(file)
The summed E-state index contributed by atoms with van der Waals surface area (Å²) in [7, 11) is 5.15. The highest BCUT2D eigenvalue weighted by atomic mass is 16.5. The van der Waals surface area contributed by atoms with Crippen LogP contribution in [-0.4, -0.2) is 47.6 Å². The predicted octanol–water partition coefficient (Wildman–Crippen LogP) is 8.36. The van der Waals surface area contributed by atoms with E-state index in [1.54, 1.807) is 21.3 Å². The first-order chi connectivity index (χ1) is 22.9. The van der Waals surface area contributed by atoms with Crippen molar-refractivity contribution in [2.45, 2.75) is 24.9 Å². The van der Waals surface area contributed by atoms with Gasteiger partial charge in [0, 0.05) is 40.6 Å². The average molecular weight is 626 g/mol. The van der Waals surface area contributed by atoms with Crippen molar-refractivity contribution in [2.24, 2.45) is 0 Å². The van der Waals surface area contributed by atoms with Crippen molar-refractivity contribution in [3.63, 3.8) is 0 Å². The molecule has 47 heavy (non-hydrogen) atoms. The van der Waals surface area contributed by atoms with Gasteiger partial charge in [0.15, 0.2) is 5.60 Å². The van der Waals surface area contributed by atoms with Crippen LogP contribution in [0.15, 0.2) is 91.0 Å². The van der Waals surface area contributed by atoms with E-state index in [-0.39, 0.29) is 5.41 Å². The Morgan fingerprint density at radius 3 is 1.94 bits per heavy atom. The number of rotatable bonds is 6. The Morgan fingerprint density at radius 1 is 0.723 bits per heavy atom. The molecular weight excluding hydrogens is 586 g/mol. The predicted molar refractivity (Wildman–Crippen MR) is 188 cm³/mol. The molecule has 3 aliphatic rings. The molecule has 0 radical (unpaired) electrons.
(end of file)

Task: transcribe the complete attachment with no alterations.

The summed E-state index contributed by atoms with van der Waals surface area (Å²) in [7, 11) is 5.15. The highest BCUT2D eigenvalue weighted by atomic mass is 16.5. The van der Waals surface area contributed by atoms with Crippen LogP contribution in [-0.4, -0.2) is 47.6 Å². The predicted octanol–water partition coefficient (Wildman–Crippen LogP) is 8.36. The van der Waals surface area contributed by atoms with E-state index in [1.54, 1.807) is 21.3 Å². The first-order chi connectivity index (χ1) is 22.9. The van der Waals surface area contributed by atoms with Crippen molar-refractivity contribution in [2.45, 2.75) is 24.9 Å². The van der Waals surface area contributed by atoms with Gasteiger partial charge in [0, 0.05) is 40.6 Å². The average molecular weight is 626 g/mol. The van der Waals surface area contributed by atoms with Crippen molar-refractivity contribution in [2.24, 2.45) is 0 Å². The van der Waals surface area contributed by atoms with Crippen molar-refractivity contribution in [3.63, 3.8) is 0 Å². The molecule has 47 heavy (non-hydrogen) atoms. The van der Waals surface area contributed by atoms with Gasteiger partial charge in [0.15, 0.2) is 5.60 Å². The van der Waals surface area contributed by atoms with Crippen LogP contribution in [0.15, 0.2) is 91.0 Å². The van der Waals surface area contributed by atoms with E-state index in [-0.39, 0.29) is 5.41 Å². The Morgan fingerprint density at radius 3 is 1.94 bits per heavy atom. The number of rotatable bonds is 6. The Morgan fingerprint density at radius 1 is 0.723 bits per heavy atom. The molecular weight excluding hydrogens is 586 g/mol. The predicted molar refractivity (Wildman–Crippen MR) is 188 cm³/mol. The molecule has 3 aliphatic rings. The molecule has 0 radical (unpaired) electrons.